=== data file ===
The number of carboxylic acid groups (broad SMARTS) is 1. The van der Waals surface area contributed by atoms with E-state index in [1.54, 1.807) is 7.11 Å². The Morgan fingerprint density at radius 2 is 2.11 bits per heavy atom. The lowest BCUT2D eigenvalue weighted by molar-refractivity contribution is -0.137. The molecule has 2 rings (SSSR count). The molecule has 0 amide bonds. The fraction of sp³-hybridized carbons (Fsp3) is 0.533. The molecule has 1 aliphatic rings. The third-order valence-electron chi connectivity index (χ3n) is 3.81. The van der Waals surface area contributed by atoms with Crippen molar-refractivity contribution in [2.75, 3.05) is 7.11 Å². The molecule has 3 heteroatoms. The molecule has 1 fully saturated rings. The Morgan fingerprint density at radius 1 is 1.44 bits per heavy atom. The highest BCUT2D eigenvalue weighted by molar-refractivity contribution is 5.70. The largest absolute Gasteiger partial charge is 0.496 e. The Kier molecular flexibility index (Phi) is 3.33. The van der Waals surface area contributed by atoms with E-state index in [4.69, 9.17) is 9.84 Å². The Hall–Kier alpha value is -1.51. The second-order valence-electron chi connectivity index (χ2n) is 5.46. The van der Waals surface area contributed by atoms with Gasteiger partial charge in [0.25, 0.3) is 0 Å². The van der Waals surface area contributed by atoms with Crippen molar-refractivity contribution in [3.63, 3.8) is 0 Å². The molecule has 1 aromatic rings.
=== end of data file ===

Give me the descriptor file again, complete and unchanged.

The number of carboxylic acid groups (broad SMARTS) is 1. The van der Waals surface area contributed by atoms with E-state index in [1.54, 1.807) is 7.11 Å². The Morgan fingerprint density at radius 2 is 2.11 bits per heavy atom. The lowest BCUT2D eigenvalue weighted by molar-refractivity contribution is -0.137. The molecule has 2 rings (SSSR count). The molecule has 0 amide bonds. The fraction of sp³-hybridized carbons (Fsp3) is 0.533. The molecule has 1 aliphatic rings. The third-order valence-electron chi connectivity index (χ3n) is 3.81. The van der Waals surface area contributed by atoms with Crippen molar-refractivity contribution in [2.75, 3.05) is 7.11 Å². The molecule has 3 heteroatoms. The molecule has 1 fully saturated rings. The Morgan fingerprint density at radius 1 is 1.44 bits per heavy atom. The highest BCUT2D eigenvalue weighted by molar-refractivity contribution is 5.70. The largest absolute Gasteiger partial charge is 0.496 e. The Kier molecular flexibility index (Phi) is 3.33. The van der Waals surface area contributed by atoms with E-state index in [4.69, 9.17) is 9.84 Å². The Hall–Kier alpha value is -1.51. The second-order valence-electron chi connectivity index (χ2n) is 5.46. The van der Waals surface area contributed by atoms with Gasteiger partial charge in [0.25, 0.3) is 0 Å². The van der Waals surface area contributed by atoms with Crippen molar-refractivity contribution in [3.63, 3.8) is 0 Å². The molecule has 1 aromatic rings.